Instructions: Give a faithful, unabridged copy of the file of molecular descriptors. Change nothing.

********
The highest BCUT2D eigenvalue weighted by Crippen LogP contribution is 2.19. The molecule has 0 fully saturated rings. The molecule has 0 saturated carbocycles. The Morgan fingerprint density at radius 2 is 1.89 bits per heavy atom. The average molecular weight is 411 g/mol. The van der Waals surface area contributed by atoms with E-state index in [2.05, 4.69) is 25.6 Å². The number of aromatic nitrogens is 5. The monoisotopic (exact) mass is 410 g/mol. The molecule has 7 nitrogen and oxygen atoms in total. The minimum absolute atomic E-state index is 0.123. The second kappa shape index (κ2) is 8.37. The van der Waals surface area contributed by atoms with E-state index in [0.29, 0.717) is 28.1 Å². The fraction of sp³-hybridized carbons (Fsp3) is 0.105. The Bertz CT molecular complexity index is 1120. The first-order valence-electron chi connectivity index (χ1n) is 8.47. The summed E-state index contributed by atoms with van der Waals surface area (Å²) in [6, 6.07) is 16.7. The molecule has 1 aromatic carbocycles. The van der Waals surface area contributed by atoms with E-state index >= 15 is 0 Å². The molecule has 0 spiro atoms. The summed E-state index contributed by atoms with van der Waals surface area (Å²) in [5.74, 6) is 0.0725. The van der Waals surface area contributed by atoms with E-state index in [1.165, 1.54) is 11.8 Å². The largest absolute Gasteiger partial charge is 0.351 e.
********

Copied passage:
The highest BCUT2D eigenvalue weighted by Crippen LogP contribution is 2.19. The molecule has 0 fully saturated rings. The molecule has 0 saturated carbocycles. The Morgan fingerprint density at radius 2 is 1.89 bits per heavy atom. The average molecular weight is 411 g/mol. The van der Waals surface area contributed by atoms with E-state index in [2.05, 4.69) is 25.6 Å². The number of aromatic nitrogens is 5. The monoisotopic (exact) mass is 410 g/mol. The molecule has 7 nitrogen and oxygen atoms in total. The minimum absolute atomic E-state index is 0.123. The second kappa shape index (κ2) is 8.37. The van der Waals surface area contributed by atoms with E-state index in [0.29, 0.717) is 28.1 Å². The fraction of sp³-hybridized carbons (Fsp3) is 0.105. The Bertz CT molecular complexity index is 1120. The first-order valence-electron chi connectivity index (χ1n) is 8.47. The summed E-state index contributed by atoms with van der Waals surface area (Å²) in [6, 6.07) is 16.7. The molecule has 1 aromatic carbocycles. The van der Waals surface area contributed by atoms with E-state index >= 15 is 0 Å². The molecule has 0 spiro atoms. The summed E-state index contributed by atoms with van der Waals surface area (Å²) in [5.74, 6) is 0.0725. The van der Waals surface area contributed by atoms with E-state index in [1.165, 1.54) is 11.8 Å². The largest absolute Gasteiger partial charge is 0.351 e.